October 1, 2004
Pulitzer Prize Winner Rhys Isaac joins CW's Rex Ellis for an evening of living history
Colonial Williamsburg will present “Uneasy Kingdoms: The Narratives of Landon Carter & Jeremy Prophet,” a Distinguished Scholar Lecture featuring a special living history performance at 6 p.m. Thursday, Oct. 21 in the Hennage Auditorium at the DeWitt Wallace Decorative Arts Museum. The program will feature the recollections of two colonial Virginians -- Jeremy Prophet, an African-American as an old man recalling his exploits managing horses for the young George Washington, and Colonel Landon Carter, an 18th-century Virginia planter who filled his diary with day-by-day accounts of the contrivances of his fractious family and rebellious slaves.
Cary Carson, Colonial Williamsburg’s vice president of research, will “set the stage” with a brief historical description of the plantation slave experience. Colonial Williamsburg’s Historic Area Vice President and noted historian Rex Ellis and Pulitzer Prize-winning historian Rhys Isaac will bring both Prophet and Carter to life through first person performance, lecture and interactive discussion. The 90-minute program, which is funded by the Horatio Hall Whitridge & Gracia Grieb Whitridge Lecture Series Fund, is included with museum admission. Reservations are required and can be made at any Colonial Williamsburg ticket outlet.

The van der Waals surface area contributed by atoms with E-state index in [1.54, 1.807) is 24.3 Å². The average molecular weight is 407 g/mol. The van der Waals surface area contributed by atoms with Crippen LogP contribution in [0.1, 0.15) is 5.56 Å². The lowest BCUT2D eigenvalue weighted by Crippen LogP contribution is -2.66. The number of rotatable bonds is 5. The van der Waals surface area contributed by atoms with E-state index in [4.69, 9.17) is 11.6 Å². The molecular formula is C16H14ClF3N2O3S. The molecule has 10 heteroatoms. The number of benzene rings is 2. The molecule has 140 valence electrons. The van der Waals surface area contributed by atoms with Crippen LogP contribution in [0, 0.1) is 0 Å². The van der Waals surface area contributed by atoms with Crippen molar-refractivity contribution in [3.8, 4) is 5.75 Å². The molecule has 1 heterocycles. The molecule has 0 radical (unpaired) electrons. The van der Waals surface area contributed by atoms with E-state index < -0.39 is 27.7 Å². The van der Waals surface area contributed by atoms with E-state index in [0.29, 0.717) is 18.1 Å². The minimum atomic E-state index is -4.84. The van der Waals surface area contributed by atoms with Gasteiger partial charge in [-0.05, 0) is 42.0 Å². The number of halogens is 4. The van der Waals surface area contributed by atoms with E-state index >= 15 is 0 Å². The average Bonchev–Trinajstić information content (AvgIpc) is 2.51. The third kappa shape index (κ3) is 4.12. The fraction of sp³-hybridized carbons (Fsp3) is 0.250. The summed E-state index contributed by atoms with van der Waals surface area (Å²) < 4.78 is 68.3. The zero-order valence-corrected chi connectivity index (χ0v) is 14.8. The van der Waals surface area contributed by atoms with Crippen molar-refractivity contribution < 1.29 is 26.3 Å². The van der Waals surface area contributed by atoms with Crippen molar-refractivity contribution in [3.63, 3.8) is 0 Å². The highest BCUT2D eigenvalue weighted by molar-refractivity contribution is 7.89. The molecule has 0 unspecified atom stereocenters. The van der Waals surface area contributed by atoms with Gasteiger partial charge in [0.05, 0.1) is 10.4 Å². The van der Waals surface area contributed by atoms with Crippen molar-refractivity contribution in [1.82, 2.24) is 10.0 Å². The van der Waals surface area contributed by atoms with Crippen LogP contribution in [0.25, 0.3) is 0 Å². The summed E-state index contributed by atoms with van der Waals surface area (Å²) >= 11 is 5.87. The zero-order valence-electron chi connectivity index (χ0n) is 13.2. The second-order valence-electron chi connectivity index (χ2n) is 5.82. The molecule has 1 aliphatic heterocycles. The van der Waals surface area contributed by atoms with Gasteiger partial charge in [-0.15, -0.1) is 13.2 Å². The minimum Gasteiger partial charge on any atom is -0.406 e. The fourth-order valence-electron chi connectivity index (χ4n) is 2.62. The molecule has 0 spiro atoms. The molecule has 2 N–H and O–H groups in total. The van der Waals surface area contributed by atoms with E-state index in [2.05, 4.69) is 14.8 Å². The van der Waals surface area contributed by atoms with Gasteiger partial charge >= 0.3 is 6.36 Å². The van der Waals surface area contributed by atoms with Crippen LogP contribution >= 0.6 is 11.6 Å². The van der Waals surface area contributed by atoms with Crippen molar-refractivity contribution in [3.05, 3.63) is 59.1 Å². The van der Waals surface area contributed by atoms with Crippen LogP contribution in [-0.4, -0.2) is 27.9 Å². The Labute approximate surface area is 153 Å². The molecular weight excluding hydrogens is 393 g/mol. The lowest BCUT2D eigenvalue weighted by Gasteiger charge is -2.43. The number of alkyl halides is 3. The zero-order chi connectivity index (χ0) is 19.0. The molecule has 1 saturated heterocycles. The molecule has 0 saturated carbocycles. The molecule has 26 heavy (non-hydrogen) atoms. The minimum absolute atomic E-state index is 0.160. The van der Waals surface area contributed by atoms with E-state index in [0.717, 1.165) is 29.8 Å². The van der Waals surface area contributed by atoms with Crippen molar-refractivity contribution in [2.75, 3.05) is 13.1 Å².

Ellis has been instrumental in establishing Colonial Williamsburg’s reputation for excellence in African-American museum interpretation. Previously, he served at the Smithsonian Institution’s National Museum of American History in Washington, D.C., as chairman of the division of cultural history and curator of African-American history, as well as the director of the Center for Museum Studies.
Isaac’s latest work, “Landon Carter’s Uneasy Kingdom: Revolution and Rebellion on a Virginia Plantation,” tells the story of a man whose world was on the brink of self-destruction. Though a fierce supporter of American liberty, Carter was deeply troubled by the American Revolution and its threat to the established order, all of which he chronicled in his diary. Published by the Oxford University Press, the book retails for $35 and is available at Colonial Williamsburg’s Williamsburg Booksellers and the Wallace Museum Gift Shop.
Isaac is a Distinguished Visiting Professor at the College of William & Mary and a Colonial Williamsburg research associate. He won the Pulitzer Prize in 1983 for “The Transformation of Virginia, 1740-1790.” A professor emeritus at La Trobe University, he lives in Melbourne, Australia.